But lookup is not the only moment at which native code for a method can be generated. Nativization could be done ahead-of-time (AOT), and a JIT-compiler that allows for this is sometimes called an AOT-compiler. Bee not only provides, but also requires, an AOT-compiler, as we will see below.

Internals of JIT compilers

The main work that our JIT compiler accomplishes is to convert from bytecodes to native code, but how does this conversion work? To start grabbing an idea, we can first see how bytecodes look like, and how they relate to source code. Consider this simple method:

    ^3 + 4

The Smalltalk compiler will process this text and produce a CompiledMethod with these bytecodes:

[16r18] load R with SmallInteger 3
[16r19] push SmallInteger 4
[16rF7] send selector #+
[16r48] return

Basically, what we have is a stack machine with some special registers: R is the receiver and return register, there are some more (not mentioned here). Then the work the JIT has to do is to transform bytecodes to native instructions.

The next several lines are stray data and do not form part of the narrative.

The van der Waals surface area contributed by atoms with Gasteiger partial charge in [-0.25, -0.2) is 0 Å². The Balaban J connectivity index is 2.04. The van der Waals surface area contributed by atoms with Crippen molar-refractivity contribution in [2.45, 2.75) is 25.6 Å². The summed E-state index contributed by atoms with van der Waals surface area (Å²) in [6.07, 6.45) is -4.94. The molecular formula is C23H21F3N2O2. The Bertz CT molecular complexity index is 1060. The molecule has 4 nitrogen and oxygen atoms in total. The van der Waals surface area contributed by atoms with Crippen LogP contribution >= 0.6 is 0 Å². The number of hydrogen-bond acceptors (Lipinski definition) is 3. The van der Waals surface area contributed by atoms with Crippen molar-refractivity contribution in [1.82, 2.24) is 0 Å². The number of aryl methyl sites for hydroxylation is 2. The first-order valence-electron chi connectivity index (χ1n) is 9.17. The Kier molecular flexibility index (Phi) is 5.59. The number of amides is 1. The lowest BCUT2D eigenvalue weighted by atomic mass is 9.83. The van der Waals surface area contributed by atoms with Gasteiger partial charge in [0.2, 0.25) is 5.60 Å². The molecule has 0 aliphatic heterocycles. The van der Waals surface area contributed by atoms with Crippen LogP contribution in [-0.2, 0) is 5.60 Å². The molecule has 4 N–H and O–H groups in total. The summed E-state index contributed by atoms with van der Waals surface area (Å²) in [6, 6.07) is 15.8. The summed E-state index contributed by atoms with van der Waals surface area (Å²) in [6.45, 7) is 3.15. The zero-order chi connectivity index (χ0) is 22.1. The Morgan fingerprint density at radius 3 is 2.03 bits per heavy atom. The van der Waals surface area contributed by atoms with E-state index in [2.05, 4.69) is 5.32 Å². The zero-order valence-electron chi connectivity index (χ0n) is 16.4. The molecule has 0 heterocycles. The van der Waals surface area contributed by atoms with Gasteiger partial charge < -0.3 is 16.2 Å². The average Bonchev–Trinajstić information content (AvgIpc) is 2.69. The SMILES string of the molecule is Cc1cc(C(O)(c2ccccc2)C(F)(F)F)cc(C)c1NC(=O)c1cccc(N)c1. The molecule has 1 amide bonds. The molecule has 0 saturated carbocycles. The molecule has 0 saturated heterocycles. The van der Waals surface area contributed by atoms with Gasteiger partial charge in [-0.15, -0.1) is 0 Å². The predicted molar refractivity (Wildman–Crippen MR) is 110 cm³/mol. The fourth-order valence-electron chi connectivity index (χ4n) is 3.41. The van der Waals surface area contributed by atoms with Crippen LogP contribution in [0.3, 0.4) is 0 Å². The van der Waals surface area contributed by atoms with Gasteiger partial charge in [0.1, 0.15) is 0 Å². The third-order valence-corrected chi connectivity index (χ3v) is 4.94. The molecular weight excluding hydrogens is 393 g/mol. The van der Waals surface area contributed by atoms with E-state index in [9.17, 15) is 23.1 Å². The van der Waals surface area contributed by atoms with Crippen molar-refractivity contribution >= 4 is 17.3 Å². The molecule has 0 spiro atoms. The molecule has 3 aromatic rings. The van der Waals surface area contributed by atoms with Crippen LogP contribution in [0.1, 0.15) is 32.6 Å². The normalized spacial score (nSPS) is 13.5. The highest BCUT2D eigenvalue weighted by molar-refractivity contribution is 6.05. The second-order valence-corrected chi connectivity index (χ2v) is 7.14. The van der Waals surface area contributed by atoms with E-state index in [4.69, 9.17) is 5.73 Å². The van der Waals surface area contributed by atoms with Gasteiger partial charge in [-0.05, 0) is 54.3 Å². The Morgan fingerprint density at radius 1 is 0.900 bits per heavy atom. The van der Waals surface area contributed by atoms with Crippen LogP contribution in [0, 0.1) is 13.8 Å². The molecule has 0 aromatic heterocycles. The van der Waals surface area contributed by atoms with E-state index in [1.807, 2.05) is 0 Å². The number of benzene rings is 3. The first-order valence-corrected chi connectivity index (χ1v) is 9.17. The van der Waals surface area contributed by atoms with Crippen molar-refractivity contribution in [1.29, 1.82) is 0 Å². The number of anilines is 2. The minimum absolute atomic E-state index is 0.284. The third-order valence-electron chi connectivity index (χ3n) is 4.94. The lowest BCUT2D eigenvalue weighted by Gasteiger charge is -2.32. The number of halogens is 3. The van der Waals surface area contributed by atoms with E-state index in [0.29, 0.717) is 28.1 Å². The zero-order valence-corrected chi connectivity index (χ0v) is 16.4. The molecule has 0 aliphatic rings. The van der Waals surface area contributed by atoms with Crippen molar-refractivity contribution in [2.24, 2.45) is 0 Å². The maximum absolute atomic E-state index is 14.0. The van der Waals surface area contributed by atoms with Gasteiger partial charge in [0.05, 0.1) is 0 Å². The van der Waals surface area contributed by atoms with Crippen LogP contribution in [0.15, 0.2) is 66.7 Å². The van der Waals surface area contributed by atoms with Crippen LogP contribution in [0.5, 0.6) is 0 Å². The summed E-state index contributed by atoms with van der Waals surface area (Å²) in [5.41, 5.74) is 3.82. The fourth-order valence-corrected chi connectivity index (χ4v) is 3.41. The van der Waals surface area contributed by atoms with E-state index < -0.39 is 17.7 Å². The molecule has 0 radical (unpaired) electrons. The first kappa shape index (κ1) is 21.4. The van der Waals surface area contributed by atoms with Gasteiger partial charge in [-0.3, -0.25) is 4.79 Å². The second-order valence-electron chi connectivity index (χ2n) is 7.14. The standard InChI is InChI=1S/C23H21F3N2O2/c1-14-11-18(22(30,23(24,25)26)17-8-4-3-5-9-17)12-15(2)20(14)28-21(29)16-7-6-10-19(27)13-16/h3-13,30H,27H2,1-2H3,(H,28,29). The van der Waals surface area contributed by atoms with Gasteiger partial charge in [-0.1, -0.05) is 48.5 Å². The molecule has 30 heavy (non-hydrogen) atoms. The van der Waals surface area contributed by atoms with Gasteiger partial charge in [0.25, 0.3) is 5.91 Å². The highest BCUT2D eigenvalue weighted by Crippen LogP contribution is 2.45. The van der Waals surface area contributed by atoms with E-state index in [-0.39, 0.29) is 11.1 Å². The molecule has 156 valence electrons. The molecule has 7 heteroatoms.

In this case, what we will get is something like:

prologue: ...
method: mov EAX, 7      ;  load R with SmallInteger 3
        push 9          ;push SmallInteger 4
        call lookup #+
epilogue: ...

The method label describes the most interesting part, where bytecodes got converted to native instructions (EAX is both the receiver and return register in our calling convention). The labels prologue and epilogue consist of a few instructions for constructing and desconstructing a stack frame.

The way our JIT-compiler is implemented is very straightforward: it iterates each bytecode, assembling the corresponding native instructions each time:

    self emitPrologueAndAlign.
        [self bytecodeIndex < self bytecodeSize] whileTrue: [
            self saveBytecodeNativeAddress.
            self translateSingleBytecode: self nextBytecode].
    self emitEpilogue

Plugging the JIT compiler to a classic VM

The final step, when you have a JIT compiler that is able to translate any method, is to plug it to the VM. There are a few places there that are affected by its presence, mainly the lookup mechanism and the Garbage Collector. In the case of a classic VM, the typical places would be:

Implementation of lookup

The VM will check if the method found has native code and if not trigger the nativizer, like in the following simplified code:

void lookupAndInvoke(oop *receiver, oop *selector) {
    Method *method = global_cache->lookup(receiver, selector);